Legalise Cannabis Australia Party Has Seen Record Votes In Federal Election
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As 34 per cent of the votes are counted, Legalise Cannabis Australia has emerged as a vote winner for the Senate, performing well in several states across the country.
ABC News reports that the party formerly known as Help End Marijuana Prohibition (HEMP) Party has earned 74,972 Senate votes so far, picking 7.5 per cent of the vote in Northern Territory and 3.9 per cent in Western Australia.
The party earned 6.7 per cent in Queensland, 3.4 per cent in Victoria and 3 per cent in New South Wales as of yesterday, Sunday (May 22) midday.
United Australia Party spent more than $100 million and polled worse than the Legalise Cannabis Party 😅 #ausvotes— Luke Buckmaster (@lukebuckmaster) May 22, 2022
The party, which is headquartered at the Nimbin Hemp Embassy, stands for cannabis to be treated the same way as tobacco and alcohol.
They hope to establish a legal and regulated cannabis market by dismissing all personal-use cannabis criminal records, an immediate moratorium on all arrests of cannabis consumers, Road Safety laws to be amended for medicinal users and a state-based licensing system covering all commercial operations, including production, manufacturing, and retail.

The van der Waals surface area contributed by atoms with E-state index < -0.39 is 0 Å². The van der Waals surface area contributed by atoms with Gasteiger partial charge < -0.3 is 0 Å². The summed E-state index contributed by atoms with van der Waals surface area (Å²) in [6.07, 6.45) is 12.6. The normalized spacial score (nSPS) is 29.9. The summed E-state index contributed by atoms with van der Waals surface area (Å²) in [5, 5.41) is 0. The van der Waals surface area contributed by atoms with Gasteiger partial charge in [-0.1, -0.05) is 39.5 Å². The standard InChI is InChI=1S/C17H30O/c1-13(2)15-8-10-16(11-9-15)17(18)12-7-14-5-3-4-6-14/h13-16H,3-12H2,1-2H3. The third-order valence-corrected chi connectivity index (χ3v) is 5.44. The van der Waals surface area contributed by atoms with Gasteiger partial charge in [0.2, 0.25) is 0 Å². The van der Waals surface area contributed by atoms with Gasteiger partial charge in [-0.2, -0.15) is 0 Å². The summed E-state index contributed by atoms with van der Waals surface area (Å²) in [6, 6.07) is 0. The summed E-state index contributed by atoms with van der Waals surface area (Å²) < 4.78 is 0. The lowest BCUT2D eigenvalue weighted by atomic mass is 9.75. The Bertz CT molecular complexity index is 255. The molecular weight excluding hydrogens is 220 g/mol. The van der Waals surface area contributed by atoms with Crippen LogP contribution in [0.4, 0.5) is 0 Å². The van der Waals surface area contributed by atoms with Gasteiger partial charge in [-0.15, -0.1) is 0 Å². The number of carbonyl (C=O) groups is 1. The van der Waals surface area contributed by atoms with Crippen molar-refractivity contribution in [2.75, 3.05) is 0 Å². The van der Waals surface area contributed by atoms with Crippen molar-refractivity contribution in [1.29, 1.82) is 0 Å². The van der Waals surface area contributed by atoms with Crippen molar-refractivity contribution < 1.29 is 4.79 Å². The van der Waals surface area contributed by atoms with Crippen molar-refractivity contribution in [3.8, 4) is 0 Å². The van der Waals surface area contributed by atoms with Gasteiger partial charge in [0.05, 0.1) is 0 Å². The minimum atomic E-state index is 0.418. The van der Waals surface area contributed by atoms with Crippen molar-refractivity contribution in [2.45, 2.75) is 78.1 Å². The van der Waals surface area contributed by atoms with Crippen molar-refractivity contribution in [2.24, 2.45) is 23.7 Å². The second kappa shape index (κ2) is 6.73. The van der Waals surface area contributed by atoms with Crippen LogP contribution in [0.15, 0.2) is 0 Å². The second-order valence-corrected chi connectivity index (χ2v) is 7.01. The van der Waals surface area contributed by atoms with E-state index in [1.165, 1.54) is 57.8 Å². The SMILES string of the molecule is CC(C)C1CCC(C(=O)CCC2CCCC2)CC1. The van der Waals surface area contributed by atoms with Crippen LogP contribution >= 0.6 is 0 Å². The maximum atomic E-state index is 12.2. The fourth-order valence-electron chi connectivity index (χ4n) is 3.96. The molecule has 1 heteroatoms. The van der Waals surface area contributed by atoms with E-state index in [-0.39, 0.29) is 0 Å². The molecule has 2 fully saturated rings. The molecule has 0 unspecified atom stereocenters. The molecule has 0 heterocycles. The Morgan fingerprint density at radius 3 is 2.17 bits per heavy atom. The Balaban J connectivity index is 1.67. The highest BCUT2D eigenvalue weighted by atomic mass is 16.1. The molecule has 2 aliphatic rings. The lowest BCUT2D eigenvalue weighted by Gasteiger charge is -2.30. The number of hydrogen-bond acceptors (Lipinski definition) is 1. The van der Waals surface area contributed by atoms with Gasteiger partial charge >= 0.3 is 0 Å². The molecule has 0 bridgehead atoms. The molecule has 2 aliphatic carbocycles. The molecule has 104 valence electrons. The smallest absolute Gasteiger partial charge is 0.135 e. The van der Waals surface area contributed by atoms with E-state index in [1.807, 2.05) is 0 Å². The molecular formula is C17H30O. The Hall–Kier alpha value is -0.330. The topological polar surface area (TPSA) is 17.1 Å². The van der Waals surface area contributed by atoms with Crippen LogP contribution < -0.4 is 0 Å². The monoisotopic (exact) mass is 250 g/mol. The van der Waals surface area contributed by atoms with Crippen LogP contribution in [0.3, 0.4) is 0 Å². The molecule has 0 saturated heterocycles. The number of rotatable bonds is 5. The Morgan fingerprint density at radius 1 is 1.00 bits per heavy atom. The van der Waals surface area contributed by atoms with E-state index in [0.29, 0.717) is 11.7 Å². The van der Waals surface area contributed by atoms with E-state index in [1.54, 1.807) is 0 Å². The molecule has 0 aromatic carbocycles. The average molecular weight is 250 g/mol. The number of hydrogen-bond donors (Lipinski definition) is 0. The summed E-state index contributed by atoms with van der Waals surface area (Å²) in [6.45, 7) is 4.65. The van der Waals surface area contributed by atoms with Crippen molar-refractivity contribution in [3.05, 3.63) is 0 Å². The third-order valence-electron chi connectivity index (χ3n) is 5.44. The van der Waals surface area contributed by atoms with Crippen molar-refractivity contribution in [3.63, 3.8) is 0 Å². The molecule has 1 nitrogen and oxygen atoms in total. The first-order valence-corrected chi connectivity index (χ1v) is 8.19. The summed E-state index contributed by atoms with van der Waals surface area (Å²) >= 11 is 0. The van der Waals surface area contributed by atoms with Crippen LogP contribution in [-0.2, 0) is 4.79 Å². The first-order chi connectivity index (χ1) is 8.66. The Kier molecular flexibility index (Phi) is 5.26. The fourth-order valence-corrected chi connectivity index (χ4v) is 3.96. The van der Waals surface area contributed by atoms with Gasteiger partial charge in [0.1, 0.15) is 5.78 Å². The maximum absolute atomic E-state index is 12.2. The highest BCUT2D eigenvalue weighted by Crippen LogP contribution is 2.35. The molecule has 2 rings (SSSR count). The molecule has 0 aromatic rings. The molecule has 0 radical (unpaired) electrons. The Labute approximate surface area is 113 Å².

Party president Michael Balderstone, who has been involved with the party’s origins in northern New South Wales since the mid-90s, told ABC News initially the party wasn’t taken seriously, as many weren’t privy to the medicinal benefits of marijuana.
"They mocked us for a long time, you know, for saying cannabis is a medicine – we were ridiculed," he said.
"Now it's accepted and anyone in Australia can get legal medical cannabis through their doctor, but it's pretty much grown in Canada or grown indoors."
He added: "We could all be growing our own medicine."
Growing support for the party is also attributed to the changing attitudes around cannabis, as 41 per cent of Australians are for legalisation, according to the 2019 National Drug Strategy Household Survey.
The results recorded in 2019 doubled the number of Australians who showed support for the decriminalisation of cannabis in 2007, which was 21 per cent.
Support could also be due to the pandemic, as Australians were consuming cannabis in record-breaking numbers, as per the latest national wastewater drug monitoring report released by the Australian Criminal Intelligence Commission.
The report found that cannabis consumption was at an all-time high in New South Wales, Northern Territory, Queensland, South Australia and Western Australia in August 2021.